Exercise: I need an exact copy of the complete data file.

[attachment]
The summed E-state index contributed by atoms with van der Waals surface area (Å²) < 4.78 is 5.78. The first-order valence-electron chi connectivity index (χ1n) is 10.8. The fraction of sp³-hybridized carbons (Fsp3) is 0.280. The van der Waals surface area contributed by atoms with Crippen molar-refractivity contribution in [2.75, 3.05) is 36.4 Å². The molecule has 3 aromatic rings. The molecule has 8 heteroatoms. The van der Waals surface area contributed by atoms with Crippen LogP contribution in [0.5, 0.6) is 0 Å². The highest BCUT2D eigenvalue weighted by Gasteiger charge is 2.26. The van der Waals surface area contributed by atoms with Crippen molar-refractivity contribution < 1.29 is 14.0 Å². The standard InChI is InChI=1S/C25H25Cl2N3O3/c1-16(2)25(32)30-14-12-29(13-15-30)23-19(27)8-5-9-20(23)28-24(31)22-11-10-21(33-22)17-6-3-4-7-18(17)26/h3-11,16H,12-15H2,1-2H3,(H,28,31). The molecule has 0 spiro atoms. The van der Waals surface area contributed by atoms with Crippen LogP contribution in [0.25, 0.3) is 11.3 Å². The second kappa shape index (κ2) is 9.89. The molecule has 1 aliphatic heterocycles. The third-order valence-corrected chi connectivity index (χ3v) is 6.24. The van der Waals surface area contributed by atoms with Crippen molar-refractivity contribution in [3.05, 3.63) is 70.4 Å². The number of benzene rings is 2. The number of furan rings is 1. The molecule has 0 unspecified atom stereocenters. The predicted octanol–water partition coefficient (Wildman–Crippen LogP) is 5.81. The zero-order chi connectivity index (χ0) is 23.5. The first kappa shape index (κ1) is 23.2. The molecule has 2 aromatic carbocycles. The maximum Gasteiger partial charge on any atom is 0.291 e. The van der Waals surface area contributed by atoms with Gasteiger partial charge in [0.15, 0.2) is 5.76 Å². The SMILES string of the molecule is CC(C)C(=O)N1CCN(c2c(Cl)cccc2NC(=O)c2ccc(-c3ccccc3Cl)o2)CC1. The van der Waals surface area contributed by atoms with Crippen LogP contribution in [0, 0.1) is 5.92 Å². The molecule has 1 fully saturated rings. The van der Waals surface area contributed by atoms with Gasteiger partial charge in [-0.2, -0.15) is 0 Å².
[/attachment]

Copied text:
The summed E-state index contributed by atoms with van der Waals surface area (Å²) < 4.78 is 5.78. The first-order valence-electron chi connectivity index (χ1n) is 10.8. The fraction of sp³-hybridized carbons (Fsp3) is 0.280. The van der Waals surface area contributed by atoms with Crippen molar-refractivity contribution in [2.75, 3.05) is 36.4 Å². The molecule has 3 aromatic rings. The molecule has 8 heteroatoms. The van der Waals surface area contributed by atoms with Crippen LogP contribution in [0.5, 0.6) is 0 Å². The highest BCUT2D eigenvalue weighted by Gasteiger charge is 2.26. The van der Waals surface area contributed by atoms with Crippen molar-refractivity contribution < 1.29 is 14.0 Å². The standard InChI is InChI=1S/C25H25Cl2N3O3/c1-16(2)25(32)30-14-12-29(13-15-30)23-19(27)8-5-9-20(23)28-24(31)22-11-10-21(33-22)17-6-3-4-7-18(17)26/h3-11,16H,12-15H2,1-2H3,(H,28,31). The molecule has 0 spiro atoms. The van der Waals surface area contributed by atoms with Crippen LogP contribution in [0.25, 0.3) is 11.3 Å². The second kappa shape index (κ2) is 9.89. The molecule has 1 aliphatic heterocycles. The third-order valence-corrected chi connectivity index (χ3v) is 6.24. The van der Waals surface area contributed by atoms with Crippen molar-refractivity contribution in [3.05, 3.63) is 70.4 Å². The number of benzene rings is 2. The number of furan rings is 1. The molecule has 0 unspecified atom stereocenters. The predicted octanol–water partition coefficient (Wildman–Crippen LogP) is 5.81. The zero-order chi connectivity index (χ0) is 23.5. The first kappa shape index (κ1) is 23.2. The molecule has 2 aromatic carbocycles. The maximum Gasteiger partial charge on any atom is 0.291 e. The van der Waals surface area contributed by atoms with Gasteiger partial charge in [0.15, 0.2) is 5.76 Å². The SMILES string of the molecule is CC(C)C(=O)N1CCN(c2c(Cl)cccc2NC(=O)c2ccc(-c3ccccc3Cl)o2)CC1. The van der Waals surface area contributed by atoms with Crippen LogP contribution in [0, 0.1) is 5.92 Å². The molecule has 1 fully saturated rings. The van der Waals surface area contributed by atoms with Gasteiger partial charge in [-0.2, -0.15) is 0 Å².